Posted on Thu, May. 15, 2003
The Philadelphia Daily News
Reason to celebrate, Philly: 'Hack' will be back!
by ELLEN GRAY
Daily News Television Critic
Good news for those who've made a buck or two off the first TV drama to be filmed entirely in Philadelphia (or who've merely enjoyed seeing our town onscreen): CBS' "Hack" is coming back.
The freshman drama, which stars Philadelphian David Morse as a disgraced cop-turned-cabdriver, will move to 9 p.m. Saturdays on the fall schedule CBS unveiled to advertisers in New York, becoming the lead-in to "The District," which moves to 10.
"We felt 'Hack' was unrealized on Friday night," CBS Chairman Leslie Moonves told reporters yesterday. "We felt it has great potential. We love those two actors, with David Morse and Andre Braugher. We think they are terrific. We think it should be an 'Equalizer' kind of show...where the good guys kick the heck out of the bad guys on Saturday night."
News of the pickup reached Greater Philadelphia Film Office chief Sharon Pinkenson at the Cannes film festival yesterday.
"It was fabulous news to my ears," she said in a statement issued by her office. "I'm very excited for Philadelphia."
In the past, Pinkenson has estimated that the show brings about $60 million in business to Philadelphia per 22-episode season.
Though "Hack" remains the only series being made here, CBS did pick up "Cold Case," a police drama created by 1990 Penn grad Meredith Stiehm that will be set in Philadelphia.
Backed by Jerry Bruckheimer, who's already changed the fortunes of CBS with "CSI: Crime Scene Investigation" and "Without a Trace," it stars Kathryn Morris as a detective who specializes in investigating old cases that were never solved. Though the pilot was shot in Los Angeles, it's possible the series will do some shooting here at some point.
In all, CBS rearranged every night but Thursday and added five new dramas and two comedies, a lot of new programming for a network ranked No. 1 in total viewers (but not among the 18- to 49-year-olds advertisers crave). Among the shifts: "King of Queens" will move to Wednesdays after "60 Minutes II," "JAG" to Fridays and "48 Hours Investigates" to Saturdays.
Missing in action (some for quite a while) are "My Big Fat Greek Life," "Becker," "Presidio Med," "Robbery Homicide Division," "The Agency," "Bram and Alice" and, of course, "Touched by an Angel," which ended its nine-season run recently.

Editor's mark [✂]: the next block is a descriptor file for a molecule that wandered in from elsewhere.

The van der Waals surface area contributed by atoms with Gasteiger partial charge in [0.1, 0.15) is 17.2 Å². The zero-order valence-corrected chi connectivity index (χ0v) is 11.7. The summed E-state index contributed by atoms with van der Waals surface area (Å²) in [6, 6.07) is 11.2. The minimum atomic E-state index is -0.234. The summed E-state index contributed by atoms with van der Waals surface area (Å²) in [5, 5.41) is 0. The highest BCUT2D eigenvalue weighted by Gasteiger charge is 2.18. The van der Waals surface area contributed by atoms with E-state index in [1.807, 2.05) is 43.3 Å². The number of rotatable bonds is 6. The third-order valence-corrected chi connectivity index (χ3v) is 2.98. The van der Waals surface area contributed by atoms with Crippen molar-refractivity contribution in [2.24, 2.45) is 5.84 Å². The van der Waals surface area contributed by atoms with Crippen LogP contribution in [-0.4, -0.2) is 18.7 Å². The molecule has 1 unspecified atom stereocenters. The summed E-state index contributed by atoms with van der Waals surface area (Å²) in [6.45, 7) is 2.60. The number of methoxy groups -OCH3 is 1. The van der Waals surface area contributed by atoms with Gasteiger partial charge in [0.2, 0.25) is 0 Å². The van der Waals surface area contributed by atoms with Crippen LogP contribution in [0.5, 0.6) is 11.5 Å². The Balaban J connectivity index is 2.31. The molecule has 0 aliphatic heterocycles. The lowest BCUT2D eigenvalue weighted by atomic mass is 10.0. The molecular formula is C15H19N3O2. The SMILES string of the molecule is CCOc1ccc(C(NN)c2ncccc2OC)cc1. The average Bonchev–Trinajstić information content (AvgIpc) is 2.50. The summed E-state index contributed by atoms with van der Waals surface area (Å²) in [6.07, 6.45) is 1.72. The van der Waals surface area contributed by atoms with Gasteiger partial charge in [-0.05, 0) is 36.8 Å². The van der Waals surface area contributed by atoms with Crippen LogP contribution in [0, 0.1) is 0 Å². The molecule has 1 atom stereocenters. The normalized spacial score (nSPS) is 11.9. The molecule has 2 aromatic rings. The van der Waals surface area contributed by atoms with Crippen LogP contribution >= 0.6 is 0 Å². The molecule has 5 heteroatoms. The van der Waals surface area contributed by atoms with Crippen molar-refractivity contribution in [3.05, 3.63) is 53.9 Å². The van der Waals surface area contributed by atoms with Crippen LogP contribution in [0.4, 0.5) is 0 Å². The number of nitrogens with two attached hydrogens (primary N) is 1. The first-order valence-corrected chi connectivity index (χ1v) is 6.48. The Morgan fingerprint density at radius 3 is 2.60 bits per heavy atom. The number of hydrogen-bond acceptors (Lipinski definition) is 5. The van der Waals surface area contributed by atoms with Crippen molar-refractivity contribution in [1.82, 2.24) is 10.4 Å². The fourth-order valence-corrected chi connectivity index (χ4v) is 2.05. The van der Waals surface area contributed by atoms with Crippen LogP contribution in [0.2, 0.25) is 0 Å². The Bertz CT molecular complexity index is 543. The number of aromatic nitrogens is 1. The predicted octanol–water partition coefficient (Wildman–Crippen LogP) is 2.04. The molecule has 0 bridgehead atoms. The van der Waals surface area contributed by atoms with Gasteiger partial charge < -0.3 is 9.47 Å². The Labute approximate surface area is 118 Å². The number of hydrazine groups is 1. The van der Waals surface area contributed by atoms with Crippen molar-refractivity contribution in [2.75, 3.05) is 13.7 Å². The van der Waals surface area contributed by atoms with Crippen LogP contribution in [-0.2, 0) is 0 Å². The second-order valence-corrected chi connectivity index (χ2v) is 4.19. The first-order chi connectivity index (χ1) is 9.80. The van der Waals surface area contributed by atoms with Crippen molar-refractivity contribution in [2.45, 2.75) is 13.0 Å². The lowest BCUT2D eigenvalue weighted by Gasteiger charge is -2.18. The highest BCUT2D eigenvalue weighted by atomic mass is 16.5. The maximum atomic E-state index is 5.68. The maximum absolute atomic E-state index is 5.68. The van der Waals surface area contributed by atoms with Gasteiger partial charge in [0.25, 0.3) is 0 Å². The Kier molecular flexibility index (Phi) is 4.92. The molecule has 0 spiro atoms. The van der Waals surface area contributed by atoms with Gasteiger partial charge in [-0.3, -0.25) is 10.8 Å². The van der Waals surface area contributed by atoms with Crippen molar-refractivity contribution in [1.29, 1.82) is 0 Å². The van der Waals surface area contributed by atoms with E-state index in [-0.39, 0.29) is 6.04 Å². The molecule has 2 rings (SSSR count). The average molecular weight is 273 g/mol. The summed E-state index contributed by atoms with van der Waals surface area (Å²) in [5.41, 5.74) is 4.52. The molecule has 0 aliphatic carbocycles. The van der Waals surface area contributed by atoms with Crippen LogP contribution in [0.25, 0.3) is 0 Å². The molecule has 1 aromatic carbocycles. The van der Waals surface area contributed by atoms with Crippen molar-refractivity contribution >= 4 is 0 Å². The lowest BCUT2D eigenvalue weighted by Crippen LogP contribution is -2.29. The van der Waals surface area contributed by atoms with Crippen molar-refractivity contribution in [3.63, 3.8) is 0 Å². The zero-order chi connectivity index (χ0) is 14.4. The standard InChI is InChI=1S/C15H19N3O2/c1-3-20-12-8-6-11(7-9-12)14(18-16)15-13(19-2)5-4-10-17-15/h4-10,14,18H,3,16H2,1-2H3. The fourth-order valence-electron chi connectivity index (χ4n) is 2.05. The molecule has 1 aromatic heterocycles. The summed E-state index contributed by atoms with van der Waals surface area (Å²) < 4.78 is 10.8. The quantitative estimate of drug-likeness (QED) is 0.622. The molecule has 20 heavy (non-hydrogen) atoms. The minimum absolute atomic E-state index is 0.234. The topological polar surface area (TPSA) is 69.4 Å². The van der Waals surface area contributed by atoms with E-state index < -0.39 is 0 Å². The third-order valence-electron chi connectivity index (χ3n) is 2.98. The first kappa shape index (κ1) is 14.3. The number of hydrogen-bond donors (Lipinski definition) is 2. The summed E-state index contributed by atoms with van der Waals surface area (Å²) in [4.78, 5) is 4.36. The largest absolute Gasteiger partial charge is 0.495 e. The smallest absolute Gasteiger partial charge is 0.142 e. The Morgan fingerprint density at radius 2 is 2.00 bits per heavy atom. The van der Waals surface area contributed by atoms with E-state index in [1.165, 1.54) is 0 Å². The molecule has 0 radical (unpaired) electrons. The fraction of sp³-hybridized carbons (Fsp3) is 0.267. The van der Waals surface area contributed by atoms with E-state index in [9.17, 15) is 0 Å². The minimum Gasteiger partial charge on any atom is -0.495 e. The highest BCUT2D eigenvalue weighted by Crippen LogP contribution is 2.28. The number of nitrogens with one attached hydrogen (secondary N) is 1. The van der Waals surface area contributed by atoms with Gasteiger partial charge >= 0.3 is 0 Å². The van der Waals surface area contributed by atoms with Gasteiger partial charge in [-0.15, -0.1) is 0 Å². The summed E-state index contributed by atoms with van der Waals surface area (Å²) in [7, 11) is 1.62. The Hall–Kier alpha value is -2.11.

Besides "Cold Case," which is scheduled to air at 8 p.m. Sundays, new dramas on the acronym-happy network include: "Navy CIS" - which stands for "Naval Criminal Investigative Service" - a "JAG" spin-off starring Mark Harmon, Michael Weatherly and David McCallum that will take over its parent show's 8 p.m. Tuesday slot as "JAG" moves to 9 p.m. Fridays; "The Brotherhood of Poland, N.H." (10 p.m. Wednesdays), a show from producer David E. Kelley ("The Practice") that stars Randy Quaid as one of three inseparable brothers living in a small town - a venue Kelley last explored in "Picket Fences"; "Joan of Arcadia" (8 p.m. Fridays), a series from "Judging Amy's" Barbara Hall that stars Joe Mantegna and Mary Steenburgen as a couple whose teen-age daughter has begun having secret conversations with God; and "The Handler" (10 p.m. Fridays), which stars "The Sopranos' " Joe Pantoliano as an FBI agent who trains agents in undercover work.
New comedies include: "Two and a Half Men" (9:30 p.m. Mondays), which stars Charlie Sheen and Jon Cryer in a series about a wealthy single guy (Sheen) whose single-father brother (Cryer) moves in with his son (Blythe Danner plays their mother); and "The Stones" (9:30 p.m. Wednesdays), a show about adult children living with their "divorcing but still friendly parents" that's from the creators of "Will & Grace" and stars Robert Klein and Judith Light as the parents.